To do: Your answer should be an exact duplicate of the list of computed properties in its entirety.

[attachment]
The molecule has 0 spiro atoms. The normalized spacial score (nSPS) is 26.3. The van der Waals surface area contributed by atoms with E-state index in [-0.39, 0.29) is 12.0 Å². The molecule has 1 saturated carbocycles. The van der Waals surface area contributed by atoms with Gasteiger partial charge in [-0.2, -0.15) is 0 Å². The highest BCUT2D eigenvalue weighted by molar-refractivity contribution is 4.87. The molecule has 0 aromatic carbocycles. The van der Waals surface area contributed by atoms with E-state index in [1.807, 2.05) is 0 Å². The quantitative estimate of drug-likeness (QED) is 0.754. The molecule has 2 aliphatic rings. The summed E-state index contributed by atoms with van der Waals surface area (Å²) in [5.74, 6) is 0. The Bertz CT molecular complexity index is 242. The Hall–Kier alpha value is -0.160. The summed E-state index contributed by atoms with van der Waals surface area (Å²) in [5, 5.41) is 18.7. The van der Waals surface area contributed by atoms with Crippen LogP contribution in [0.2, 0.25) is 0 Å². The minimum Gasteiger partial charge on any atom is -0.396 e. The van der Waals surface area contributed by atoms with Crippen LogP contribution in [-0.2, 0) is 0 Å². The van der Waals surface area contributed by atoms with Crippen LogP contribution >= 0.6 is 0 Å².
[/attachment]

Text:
The molecule has 0 spiro atoms. The normalized spacial score (nSPS) is 26.3. The van der Waals surface area contributed by atoms with E-state index in [-0.39, 0.29) is 12.0 Å². The molecule has 1 saturated carbocycles. The van der Waals surface area contributed by atoms with Gasteiger partial charge in [-0.2, -0.15) is 0 Å². The highest BCUT2D eigenvalue weighted by molar-refractivity contribution is 4.87. The molecule has 0 aromatic carbocycles. The van der Waals surface area contributed by atoms with E-state index in [1.807, 2.05) is 0 Å². The quantitative estimate of drug-likeness (QED) is 0.754. The molecule has 2 aliphatic rings. The summed E-state index contributed by atoms with van der Waals surface area (Å²) in [5.74, 6) is 0. The Bertz CT molecular complexity index is 242. The Hall–Kier alpha value is -0.160. The summed E-state index contributed by atoms with van der Waals surface area (Å²) in [5, 5.41) is 18.7. The van der Waals surface area contributed by atoms with Crippen LogP contribution in [0.2, 0.25) is 0 Å². The minimum Gasteiger partial charge on any atom is -0.396 e. The van der Waals surface area contributed by atoms with Crippen LogP contribution in [-0.2, 0) is 0 Å². The van der Waals surface area contributed by atoms with Crippen LogP contribution >= 0.6 is 0 Å².